Programme details

As explained in Course Structure, some students can obtain the Research Master in Philosophy degree through a 60 credits programme. They are called 60Cr students here. Other students have to follow a 120 credits programme. They are called 120Cr students here. We give details about the programme for each group.

Block I: advanced optional courses

Block I consists of course units at specialized level from the standard master’s programmes in philosophy of the participating universities. The possible courses are listed below. Some of the courses are taught in English, some in Dutch.
Block I is to be followed by 120Cr students in their 1st year;  60Cr students are exempt from it. 120Cr students choose between 30 and 40 credits form this list. If they take less than 40 credits, this must be compensated by elective courses (see Block II).

The following courses are taught in English:

The following courses are taught in Dutch:

Block II: elective courses

120Cr students take between 0 and 10 ECTS elective courses in their 1st year. Elective courses are taken from the master’s programme of the participating universities. In the programme of each 120cr student, Block I and II add up to at least 40 ECTS.

Block III: research project

Block III contains a compulsory course unit Developing and Writing Research Proposals in Philosophy (6 credits), to be followed by all students (120cr students take this course in their 2nd year).
Graduates of the Research Master in Philosophy must be able to develop a philosophical research project autonomously and be able to write a funding application that can be filed with institutions like the FWO, the Special Research Funds of Flemish universities and similar foreign institutions. This is why this course is on the programme.

Block IV: research seminars

Block IV includes three or five research seminars of 10 credits each (30 or 50 credits in total) from a list of 18. 120Cr students take 2 research seminars in their first year and 3 and their second year. 60Cr students take 3 research seminars.
Every student must attend seminars in at least two participating universities. All research seminars are offered in English.
The research seminars on offer, arranged in terms of research areas, are as follows (responsible institution between brackets):

Ethics
(1) Moral Psychology and Meta-Ethics (Antwerp)
(2) Empirical Ethics (Ghent)
(3) Political Philosophy after Rawls: Equality, Justice and Diversity (Antwerp)
(4) Bio-Ethics (Ghent)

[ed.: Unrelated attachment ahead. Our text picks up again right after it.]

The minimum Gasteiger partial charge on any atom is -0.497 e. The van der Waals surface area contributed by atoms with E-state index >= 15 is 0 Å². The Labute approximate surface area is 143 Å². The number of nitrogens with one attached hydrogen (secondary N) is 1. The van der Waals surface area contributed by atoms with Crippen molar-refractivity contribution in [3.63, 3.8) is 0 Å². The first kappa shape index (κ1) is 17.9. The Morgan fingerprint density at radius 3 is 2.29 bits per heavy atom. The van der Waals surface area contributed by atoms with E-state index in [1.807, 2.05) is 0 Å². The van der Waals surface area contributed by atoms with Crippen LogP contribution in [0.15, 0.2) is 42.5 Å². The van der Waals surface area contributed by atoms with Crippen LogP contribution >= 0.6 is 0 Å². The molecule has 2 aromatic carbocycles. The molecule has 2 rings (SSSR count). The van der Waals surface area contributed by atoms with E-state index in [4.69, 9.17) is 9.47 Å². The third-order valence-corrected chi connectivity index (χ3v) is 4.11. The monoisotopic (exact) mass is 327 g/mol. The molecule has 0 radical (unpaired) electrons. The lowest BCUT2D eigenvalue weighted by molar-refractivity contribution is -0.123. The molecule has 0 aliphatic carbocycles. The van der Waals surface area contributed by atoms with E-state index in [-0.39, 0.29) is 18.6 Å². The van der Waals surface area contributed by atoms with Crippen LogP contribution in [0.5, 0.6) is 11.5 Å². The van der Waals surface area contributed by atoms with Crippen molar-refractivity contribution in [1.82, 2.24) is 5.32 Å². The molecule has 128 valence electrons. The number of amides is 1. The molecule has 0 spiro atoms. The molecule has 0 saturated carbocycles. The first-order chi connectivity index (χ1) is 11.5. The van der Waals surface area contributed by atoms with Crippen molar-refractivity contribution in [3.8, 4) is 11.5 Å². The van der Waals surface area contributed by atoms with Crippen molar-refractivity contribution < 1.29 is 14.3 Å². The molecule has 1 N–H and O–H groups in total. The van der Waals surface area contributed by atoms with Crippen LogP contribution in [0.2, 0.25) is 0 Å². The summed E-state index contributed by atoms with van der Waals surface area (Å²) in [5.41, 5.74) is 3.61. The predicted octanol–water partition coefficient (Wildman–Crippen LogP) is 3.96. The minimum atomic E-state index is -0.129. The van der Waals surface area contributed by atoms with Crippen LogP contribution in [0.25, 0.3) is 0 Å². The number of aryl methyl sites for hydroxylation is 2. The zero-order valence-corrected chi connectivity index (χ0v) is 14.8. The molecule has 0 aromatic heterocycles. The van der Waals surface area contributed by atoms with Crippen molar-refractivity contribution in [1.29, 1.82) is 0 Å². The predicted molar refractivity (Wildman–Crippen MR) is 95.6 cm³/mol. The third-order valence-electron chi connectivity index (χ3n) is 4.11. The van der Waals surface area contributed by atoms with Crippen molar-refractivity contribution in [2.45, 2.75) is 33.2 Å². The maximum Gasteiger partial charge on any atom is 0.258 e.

(5) Media Philosophy and Media Theory (Brussels)
(6) Philosophy and Ethics of Gender, Sexuality and Diversity (Brussels)

Logic and Philosophy of Science
(7) Logic (Ghent)
(8) Philosophy of Biomedical and Social Sciences (Ghent)
(9) Philosophy of Mathematics and Natural Sciences (Brussels)
(10) History and Philosophy of Science (Ghent)

Philosophical Psychology and Metaphysics
(11) Philosophy of Mind and Cognition (Antwerp)
(12) Philosophical Anthropology (Ghent)
(13) Contemporary Continental Philosophy (Ghent)

History of Philosophy and of Religions
(14) Religion and Secularisation (Antwerp)
(15) History and Reception of Ancient and Medieval Philosophy and Religion (Ghent)
(16) History of Early Modern Philosophy (Antwerp)
(17) Kant and Post-Kantian Philosophy (Ghent)

Philosophy of Art
(18) Aesthetics/Philosophy of Art (Antwerp)

The research seminars develop the following skills of the students:
– the ability to formulate original and innovative research problems based on the duly founded insight into the internationally recognised state-of-the-art in a given domain.
– the ability to develop work out original solutions to the selected research problems, and argue for them clearly and convincingly.
– the ability to deepen one’s knowledge of philosophical subdomains independently.
– the ability to report on research orally in a clearly-understood manner.

Each research seminar develops these skill in its specific domain.

Block V: master’s dissertation

Block V contains the master’s dissertation (24 credits). This dissertation is supervised by a supervisor affiliated to the university where the student is enrolled; co-supervisors (from the same or another institution) are possible.

By means of the master’s dissertation, students show that they can act as lead authors of academic articles.

The master’s dissertation contains 1 long or two shorter 2 articles (about 10.000 words together) in a format in which they can be submitted to an academic journal or book (e.g. conference proceedings) in philosophy.

The dissertation also contains a meta-level text on each article (or one such text for two articles) This text describes the intended audience, including a list of possible journals to which the article(s) may be submitted. Description of the audience and choice of journals must be motivated. The text also contains a specific “state of the art”, i.e. an exposition of the background knowledge that the readers of the article are supposed to have (in the article itself, there is no space for such an exposition).

If the dissertation contains two articles, these must belong to the same subdiscipline of philosophy or should have a thematic coherence.